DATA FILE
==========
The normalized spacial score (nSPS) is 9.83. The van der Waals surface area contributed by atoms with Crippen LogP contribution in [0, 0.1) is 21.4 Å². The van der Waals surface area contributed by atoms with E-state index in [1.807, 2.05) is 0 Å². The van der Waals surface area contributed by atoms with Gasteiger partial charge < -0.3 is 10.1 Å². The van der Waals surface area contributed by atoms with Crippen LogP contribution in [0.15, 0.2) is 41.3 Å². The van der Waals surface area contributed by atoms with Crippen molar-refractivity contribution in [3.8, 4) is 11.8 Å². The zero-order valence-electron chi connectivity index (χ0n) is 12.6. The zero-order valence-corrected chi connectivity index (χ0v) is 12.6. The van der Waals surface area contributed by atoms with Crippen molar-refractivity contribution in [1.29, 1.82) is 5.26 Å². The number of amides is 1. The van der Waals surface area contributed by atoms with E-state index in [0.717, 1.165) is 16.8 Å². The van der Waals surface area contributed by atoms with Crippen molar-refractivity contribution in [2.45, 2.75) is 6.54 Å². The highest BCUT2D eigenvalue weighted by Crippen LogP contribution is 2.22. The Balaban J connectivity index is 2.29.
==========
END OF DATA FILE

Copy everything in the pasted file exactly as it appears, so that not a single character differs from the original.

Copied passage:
The normalized spacial score (nSPS) is 9.83. The van der Waals surface area contributed by atoms with Crippen LogP contribution in [0, 0.1) is 21.4 Å². The van der Waals surface area contributed by atoms with E-state index in [1.807, 2.05) is 0 Å². The van der Waals surface area contributed by atoms with Gasteiger partial charge < -0.3 is 10.1 Å². The van der Waals surface area contributed by atoms with Crippen LogP contribution in [0.15, 0.2) is 41.3 Å². The van der Waals surface area contributed by atoms with Crippen molar-refractivity contribution in [3.8, 4) is 11.8 Å². The zero-order valence-electron chi connectivity index (χ0n) is 12.6. The zero-order valence-corrected chi connectivity index (χ0v) is 12.6. The van der Waals surface area contributed by atoms with Crippen molar-refractivity contribution in [1.29, 1.82) is 5.26 Å². The number of amides is 1. The van der Waals surface area contributed by atoms with E-state index in [0.717, 1.165) is 16.8 Å². The van der Waals surface area contributed by atoms with Crippen molar-refractivity contribution in [2.45, 2.75) is 6.54 Å². The highest BCUT2D eigenvalue weighted by Crippen LogP contribution is 2.22. The Balaban J connectivity index is 2.29.